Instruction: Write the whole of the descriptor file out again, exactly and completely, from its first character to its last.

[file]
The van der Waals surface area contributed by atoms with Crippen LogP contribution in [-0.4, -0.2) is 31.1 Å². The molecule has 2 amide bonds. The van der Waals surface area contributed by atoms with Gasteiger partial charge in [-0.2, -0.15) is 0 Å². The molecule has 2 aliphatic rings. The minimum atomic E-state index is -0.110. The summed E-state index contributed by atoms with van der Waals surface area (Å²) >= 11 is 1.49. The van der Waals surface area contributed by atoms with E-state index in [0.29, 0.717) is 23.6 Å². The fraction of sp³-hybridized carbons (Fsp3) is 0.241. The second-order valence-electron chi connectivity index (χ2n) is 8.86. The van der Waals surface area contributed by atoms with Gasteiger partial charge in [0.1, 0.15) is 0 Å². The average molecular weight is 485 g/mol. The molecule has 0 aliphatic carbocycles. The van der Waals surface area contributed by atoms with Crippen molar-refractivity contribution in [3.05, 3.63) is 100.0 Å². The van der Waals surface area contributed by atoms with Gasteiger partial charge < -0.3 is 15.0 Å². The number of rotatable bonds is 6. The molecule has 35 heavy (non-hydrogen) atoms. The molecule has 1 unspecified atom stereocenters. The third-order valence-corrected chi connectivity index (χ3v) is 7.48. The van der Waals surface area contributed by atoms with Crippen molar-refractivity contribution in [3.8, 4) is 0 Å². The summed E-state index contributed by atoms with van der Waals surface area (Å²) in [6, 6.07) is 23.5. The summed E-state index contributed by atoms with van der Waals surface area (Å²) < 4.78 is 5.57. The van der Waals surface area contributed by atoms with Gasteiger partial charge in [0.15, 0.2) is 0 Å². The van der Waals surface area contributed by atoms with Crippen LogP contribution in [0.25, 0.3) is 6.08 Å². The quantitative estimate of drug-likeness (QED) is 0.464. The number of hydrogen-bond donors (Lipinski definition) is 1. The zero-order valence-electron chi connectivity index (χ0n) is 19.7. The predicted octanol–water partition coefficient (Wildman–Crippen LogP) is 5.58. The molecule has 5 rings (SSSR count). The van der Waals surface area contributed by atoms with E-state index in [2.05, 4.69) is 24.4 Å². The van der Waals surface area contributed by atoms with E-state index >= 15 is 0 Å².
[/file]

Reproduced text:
The van der Waals surface area contributed by atoms with Crippen LogP contribution in [-0.4, -0.2) is 31.1 Å². The molecule has 2 amide bonds. The van der Waals surface area contributed by atoms with Gasteiger partial charge in [-0.2, -0.15) is 0 Å². The molecule has 2 aliphatic rings. The minimum atomic E-state index is -0.110. The summed E-state index contributed by atoms with van der Waals surface area (Å²) >= 11 is 1.49. The van der Waals surface area contributed by atoms with E-state index in [0.29, 0.717) is 23.6 Å². The fraction of sp³-hybridized carbons (Fsp3) is 0.241. The second-order valence-electron chi connectivity index (χ2n) is 8.86. The van der Waals surface area contributed by atoms with Gasteiger partial charge in [0.1, 0.15) is 0 Å². The average molecular weight is 485 g/mol. The molecule has 0 aliphatic carbocycles. The van der Waals surface area contributed by atoms with Crippen molar-refractivity contribution in [3.05, 3.63) is 100.0 Å². The van der Waals surface area contributed by atoms with Gasteiger partial charge < -0.3 is 15.0 Å². The number of rotatable bonds is 6. The molecule has 35 heavy (non-hydrogen) atoms. The molecule has 1 unspecified atom stereocenters. The third-order valence-corrected chi connectivity index (χ3v) is 7.48. The van der Waals surface area contributed by atoms with Crippen molar-refractivity contribution in [3.8, 4) is 0 Å². The summed E-state index contributed by atoms with van der Waals surface area (Å²) in [6, 6.07) is 23.5. The summed E-state index contributed by atoms with van der Waals surface area (Å²) < 4.78 is 5.57. The van der Waals surface area contributed by atoms with Gasteiger partial charge in [0.15, 0.2) is 0 Å². The van der Waals surface area contributed by atoms with Crippen LogP contribution in [0.25, 0.3) is 6.08 Å². The quantitative estimate of drug-likeness (QED) is 0.464. The number of hydrogen-bond donors (Lipinski definition) is 1. The zero-order valence-electron chi connectivity index (χ0n) is 19.7. The predicted octanol–water partition coefficient (Wildman–Crippen LogP) is 5.58. The molecule has 5 rings (SSSR count). The van der Waals surface area contributed by atoms with E-state index in [2.05, 4.69) is 24.4 Å². The van der Waals surface area contributed by atoms with E-state index >= 15 is 0 Å².